GemFest 2009

Wx: Powerful weather-tracking program

At a Glance
  • Hunter Research and Technology Wx 5.33

    Macworld Rating

[Editor’s note: The following review is part of Macworld’s GemFest 2009 series. Every day until the end of June 2009, the Macworld staff will use the Mac Gems blog to briefly cover a favorite free or low-cost program. Visit the Mac Gems homepage for a list of past Mac Gems.]

Application developers know a basic truth: people are obsessed with the weather. The slew of weather widgets and apps for both the Mac and iPhone are testament to this fact. Wx is another entrant into the crowded meteorological app field. It brings with it much power and a slightly odd user interface.

Wx can help you decide if you should bring an umbrella to work with you, or it can tell you the current temperature readily either in the dock, in the main window of the app, or in a floating mini display. But Wx is for anyone who’s serious about the weather. You can track up to 20 locations by entering a zip code, city/state combination, Latitude/Longitude, or by clicking on a point on a Google map (neat way to get a specific location without knowing the Latitude/Longitude).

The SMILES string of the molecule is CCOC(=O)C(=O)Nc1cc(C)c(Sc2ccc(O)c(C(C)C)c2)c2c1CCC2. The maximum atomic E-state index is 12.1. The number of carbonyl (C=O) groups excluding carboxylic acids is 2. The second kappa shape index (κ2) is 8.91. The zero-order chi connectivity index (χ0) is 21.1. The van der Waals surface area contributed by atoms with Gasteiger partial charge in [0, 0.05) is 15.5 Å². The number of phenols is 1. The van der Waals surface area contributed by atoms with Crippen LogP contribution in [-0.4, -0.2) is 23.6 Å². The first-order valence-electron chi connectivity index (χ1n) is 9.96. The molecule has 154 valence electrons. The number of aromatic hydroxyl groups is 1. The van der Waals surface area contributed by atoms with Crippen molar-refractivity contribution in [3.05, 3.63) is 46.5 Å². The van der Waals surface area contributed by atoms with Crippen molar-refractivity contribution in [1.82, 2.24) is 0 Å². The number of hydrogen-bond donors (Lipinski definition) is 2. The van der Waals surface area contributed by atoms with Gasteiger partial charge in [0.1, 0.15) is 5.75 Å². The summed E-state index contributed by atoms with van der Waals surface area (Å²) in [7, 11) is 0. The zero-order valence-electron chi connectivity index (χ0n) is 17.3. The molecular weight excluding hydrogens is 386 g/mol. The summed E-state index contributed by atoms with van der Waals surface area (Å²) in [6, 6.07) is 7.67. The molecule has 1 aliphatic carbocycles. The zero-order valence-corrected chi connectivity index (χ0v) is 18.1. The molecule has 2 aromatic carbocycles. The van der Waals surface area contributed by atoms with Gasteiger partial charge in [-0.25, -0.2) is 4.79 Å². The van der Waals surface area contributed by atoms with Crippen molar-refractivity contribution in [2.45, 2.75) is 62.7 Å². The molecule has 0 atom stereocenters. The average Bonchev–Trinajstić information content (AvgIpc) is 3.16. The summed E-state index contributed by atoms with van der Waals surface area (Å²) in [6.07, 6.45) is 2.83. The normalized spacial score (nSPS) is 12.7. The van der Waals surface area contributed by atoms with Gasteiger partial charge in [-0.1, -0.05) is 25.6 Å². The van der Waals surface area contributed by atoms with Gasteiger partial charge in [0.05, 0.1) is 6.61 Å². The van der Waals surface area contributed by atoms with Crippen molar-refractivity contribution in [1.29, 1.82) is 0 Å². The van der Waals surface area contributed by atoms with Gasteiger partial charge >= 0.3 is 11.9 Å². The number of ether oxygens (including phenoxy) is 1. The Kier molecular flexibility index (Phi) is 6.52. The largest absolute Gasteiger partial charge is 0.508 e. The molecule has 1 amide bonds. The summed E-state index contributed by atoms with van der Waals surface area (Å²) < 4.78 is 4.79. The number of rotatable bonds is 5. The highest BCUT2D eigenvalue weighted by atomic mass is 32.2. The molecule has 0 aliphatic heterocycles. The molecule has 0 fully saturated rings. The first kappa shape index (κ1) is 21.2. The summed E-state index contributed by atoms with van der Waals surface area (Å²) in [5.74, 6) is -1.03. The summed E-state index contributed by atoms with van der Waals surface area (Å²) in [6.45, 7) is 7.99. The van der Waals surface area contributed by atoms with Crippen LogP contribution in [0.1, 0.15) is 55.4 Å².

A dizzying array of preferences awaits you in Wx.

Best of all you can set WxAlerts per location, which trigger certain actions if there is a weather alert at that location. For example, if there is a hurricane watch declared in the area of your kid’s school, you can set up Wx to alert you with a text message, e-mail, or run an AppleScript.

Wx also includes an optional screensaver that displays weather data based on an RSS file the application exports.

Wx's power is only slightly hampered by its interface. For example, you can’t reorder the location list by dragging and dropping locations; you must click on Edit Location Settings and then move them using that dropdown screen. Also, Wx has a large number of preferences that you can set, but they are all displayed on the same screen, which is a little overwhelming.

The Wx main window packs a lot of weather information into a small space.

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[Scott McNulty is a senior contributor for MacUser, blogs at blankbaby, and is the author of Building a WordPress Blog People Want to Read (Peachpit Press, 2008).]

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At a Glance
  • Hunter Research and Technology Wx 5.33

    Macworld Rating
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